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Column 2

Sandy Kemsley

Gartner BPM summit day 2 in review

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Hey, I finally made it to blogging about Tuesday, and it's only Friday.

Tuesday was a pretty full day at the summit: sessions all day and vendor hospitality suites in the evening, a true test of a marathon conference-goer. The day started out with Daryl Plummer's keynote on "How Do You Measure and Justify Business Agility" -- this guy should be an evangelical preacher, he's so passionate about his subject (and I mean that in a good way.) That was followed by the Six Sigma keynote by Mikel Harry that I left due to a severe lack of interest, although as I noted earlier, I found it odd that he seems to be using Six Sigma as a "brand" of sorts and distancing himself from the original statistical meaning. Certainly there's some positioning going on with Gartner, BPM and Six Sigma.

In the afternoon, I attended Jim Sinur's "When Will the Power Vendors Offer Credible BPM Solutions?", which was fascinating but left out some tantalizing details (which can presumably be purchased from Gartner), and finished up the day at Bill Rosser's "Creating a Business Architecture".

The vendor hospitality suites were fun, although I had to lodge a complaint that Lombardi's Blue Pomegranate Martinis (BPM, get it?) weren't really blue but some sort of murky purple, and I could never figure out how to turn off the flashing ice cube that I picked up at another vendor's suite so discarded it before airport security decided that it was something questionable. Between the vendor booths and the hospitality suites, I scored an alarming amount of swag: three jazz CDs from Lombardi, t-shirts from K2 and TIBCO, a 3-d globe puzzle from Global 360 that I'm afraid to take apart, a USB-powered light (perfect for lighting up your keyboard on flights when the overhead light causes glare on the screen) from Singularity, and a flash-when-it-bounces ball from Fujitsu.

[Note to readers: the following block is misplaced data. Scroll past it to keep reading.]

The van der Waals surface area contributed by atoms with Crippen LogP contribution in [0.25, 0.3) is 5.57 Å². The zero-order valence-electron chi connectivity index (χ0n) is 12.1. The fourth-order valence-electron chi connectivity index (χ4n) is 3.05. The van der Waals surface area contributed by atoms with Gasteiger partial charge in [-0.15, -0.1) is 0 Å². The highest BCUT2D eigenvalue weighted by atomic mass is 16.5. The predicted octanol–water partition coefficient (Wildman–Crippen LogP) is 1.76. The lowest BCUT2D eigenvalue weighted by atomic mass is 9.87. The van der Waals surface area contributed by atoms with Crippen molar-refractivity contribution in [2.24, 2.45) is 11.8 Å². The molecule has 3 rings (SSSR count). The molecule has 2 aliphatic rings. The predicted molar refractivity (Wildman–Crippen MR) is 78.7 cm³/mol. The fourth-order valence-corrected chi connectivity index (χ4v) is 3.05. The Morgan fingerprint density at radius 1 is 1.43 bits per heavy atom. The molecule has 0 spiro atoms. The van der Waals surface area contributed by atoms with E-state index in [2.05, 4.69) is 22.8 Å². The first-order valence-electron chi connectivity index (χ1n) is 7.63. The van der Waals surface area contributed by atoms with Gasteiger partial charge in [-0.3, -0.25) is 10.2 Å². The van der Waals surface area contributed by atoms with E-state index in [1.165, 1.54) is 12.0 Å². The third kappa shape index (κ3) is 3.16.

The best part was after all the customers bailed out, and the vendors started to visit each other's suites. I found the smaller vendors more likely to do this, possibly because they don't have the sort of "us versus them" mentality about their competitors that is encouraged in larger companies, or possibly because they realize (consciously or not) that by next year they could be working together through job changes or corporate acquisitions. A particular thumbs-up to Savvion, whose suite became the "Switzerland of hospitality suites" (according to Rob Risany in their product marketing group) by the end of the night.



OK, Lombardi's choice of music makes them cooler than we realized, but please give us more than this! Such as: what are Patrick's 7 Deadly Sins of BPM? and when will the big guys offer "credible BPM solutions"? Just the free version is ok.


Unfortunately, Gartner didn't publish the non-Gartner presentations, so I don't have the full text of Patrick's sins -- I'll bug someone from Savvion for a copy, since my notes are incomplete. I did write down the one about "unnatural acts with existing applications", at least.

My notes on the power vendors and their credible (and incredible) solutions are now posted here.

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